SINGAPORE - Electric scooter users may have to register their devices if an expert panel's recommendation is accepted. .
The Active Mobility Advisory Panel said action is needed given the increasing number of e-scooter riders driving in a inconsiderate and reckless manner, endangering themselves as well as other path users.
Associate Professor Muhammad Faishal Ibrahim, who chairs the body, said on Thursday (Feb 22) that it has submitted a proposal to the Ministry of Transport (MOT) to regulate e-scooters.
"This will increase e-scooter user responsibility and facilitate enforcement against errant e-scooter users," he wrote in a Facebook post.
"This is something we are very concerned about. We cannot allow these errant riders to cause harm and compromise the safety of other path and road users."
Prof Faishal is also the GRC MP for Nee Soon and Senior Parliamentary Secretary for Education and Social and Family Development.
Registration of other personal mobility devices such as electric hoverboards and unicycles is not required, the panel said, because "their usage is less widespread and their speeds are lower when used".
But the panel recommended in its letter to Transport Minister Khaw Boon Wan that the situation be monitored, and the need for further measures for these devices to be assessed.
Motorised wheelchairs and mobility scooters used by the elderly and disabled should also be exempted, the panel added.
An MOT spokesman said it is reviewing the panel's recommendations.
The 14-member Active Mobility Advisory Panel was formed in 2015 to develop a set of rules governing the use of footpaths and cycling paths by cyclists and users of personal mobility devices.
The panel's initial set of guidelines - which mandated that such devices adhere to weight, width and speed restrictions - was adopted into the Active Mobility Act, which takes effect later this year.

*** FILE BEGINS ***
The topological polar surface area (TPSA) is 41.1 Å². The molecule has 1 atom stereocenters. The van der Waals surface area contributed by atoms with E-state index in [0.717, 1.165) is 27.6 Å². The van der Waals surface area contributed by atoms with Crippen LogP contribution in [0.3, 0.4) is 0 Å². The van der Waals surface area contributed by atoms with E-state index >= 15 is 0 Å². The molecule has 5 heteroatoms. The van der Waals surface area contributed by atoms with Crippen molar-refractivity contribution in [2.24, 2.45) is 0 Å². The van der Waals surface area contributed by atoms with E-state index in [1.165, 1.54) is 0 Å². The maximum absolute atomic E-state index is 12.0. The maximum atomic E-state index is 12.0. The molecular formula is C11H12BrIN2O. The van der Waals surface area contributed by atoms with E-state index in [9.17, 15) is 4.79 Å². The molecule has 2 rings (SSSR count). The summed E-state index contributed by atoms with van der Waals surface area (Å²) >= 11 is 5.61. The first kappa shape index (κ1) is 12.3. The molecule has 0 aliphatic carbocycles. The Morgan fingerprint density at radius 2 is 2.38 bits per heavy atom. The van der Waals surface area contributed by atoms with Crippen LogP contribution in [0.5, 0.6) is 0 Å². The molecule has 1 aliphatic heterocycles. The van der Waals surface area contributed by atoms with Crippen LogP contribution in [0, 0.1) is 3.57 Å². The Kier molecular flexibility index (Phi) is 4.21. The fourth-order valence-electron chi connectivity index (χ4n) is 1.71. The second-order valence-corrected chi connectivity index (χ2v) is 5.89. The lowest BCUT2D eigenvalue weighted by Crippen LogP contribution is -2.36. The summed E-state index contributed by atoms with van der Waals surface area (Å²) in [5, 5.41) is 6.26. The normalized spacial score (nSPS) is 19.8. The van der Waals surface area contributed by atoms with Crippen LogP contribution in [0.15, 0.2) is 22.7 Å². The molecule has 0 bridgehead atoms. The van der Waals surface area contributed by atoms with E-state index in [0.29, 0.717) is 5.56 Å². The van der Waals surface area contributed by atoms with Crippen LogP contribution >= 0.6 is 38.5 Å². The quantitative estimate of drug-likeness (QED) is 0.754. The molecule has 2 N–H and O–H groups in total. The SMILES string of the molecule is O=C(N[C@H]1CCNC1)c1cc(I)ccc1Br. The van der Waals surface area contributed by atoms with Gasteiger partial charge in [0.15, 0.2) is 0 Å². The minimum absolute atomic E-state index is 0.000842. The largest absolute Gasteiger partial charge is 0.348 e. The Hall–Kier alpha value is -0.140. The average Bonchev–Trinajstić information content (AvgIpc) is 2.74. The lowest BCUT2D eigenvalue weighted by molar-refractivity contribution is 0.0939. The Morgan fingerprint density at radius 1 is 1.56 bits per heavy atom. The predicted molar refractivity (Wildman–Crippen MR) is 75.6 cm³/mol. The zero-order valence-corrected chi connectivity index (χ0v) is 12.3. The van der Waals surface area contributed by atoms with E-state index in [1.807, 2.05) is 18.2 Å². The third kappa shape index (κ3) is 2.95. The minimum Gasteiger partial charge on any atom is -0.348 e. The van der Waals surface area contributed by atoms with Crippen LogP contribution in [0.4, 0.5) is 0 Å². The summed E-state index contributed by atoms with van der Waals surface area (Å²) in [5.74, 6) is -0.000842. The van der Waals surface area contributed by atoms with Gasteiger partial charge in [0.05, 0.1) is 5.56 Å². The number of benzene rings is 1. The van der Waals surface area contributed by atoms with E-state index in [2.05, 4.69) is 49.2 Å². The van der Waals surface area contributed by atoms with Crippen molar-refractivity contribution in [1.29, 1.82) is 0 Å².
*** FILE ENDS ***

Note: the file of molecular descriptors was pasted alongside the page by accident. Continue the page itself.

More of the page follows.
Registration for e-scooters was not on the cards then.
Former Senior Minister of State for Transport Josephine Teo said in Parliament in October 2016 that registration and compulsory insurance would be "too onerous and costly" for the vast majority of safe and responsible users.
However, the growing danger of e-scooters has prompted a rethink, with Mr Khaw asking the advisory panel to review the rules and regulations.
There is an average of about three accidents a week involving users of mobility devices like e-scooters.
There were 110 accidents between January and September last year (2017), with about 30 of them occurring on public paths between pedestrians and a mobility device.
The rest took place at road junctions and on roads when users were illegally riding parallel to vehicle traffic.
Toa Payoh resident William Liau, 60, wants e-scooters registered: "Some of the riders go very fast and close to pedestrians. I think riders should have a minimum age, perhaps of 18 years and above."
E-scooter rider Rukaini Danial, 16, felt it would be unfair if all e-scooters had to be registered just because of a few errant users.
Mr Danial, a Secondary Four student, added: "I ride safely and only on pavements. I hope the registration won't cost too much."
Last November a 52-year-old e-scooter user was killed in a collision with a double-decker bus in Kaki Bukit.
And an 18-year-old rider was charged last October with allegedly hitting a 54-year-old woman in Pasir Ris with his e-scooter, leaving her with life-threatening injuries and putting her in a coma for a month. The accident occurred in September 2016.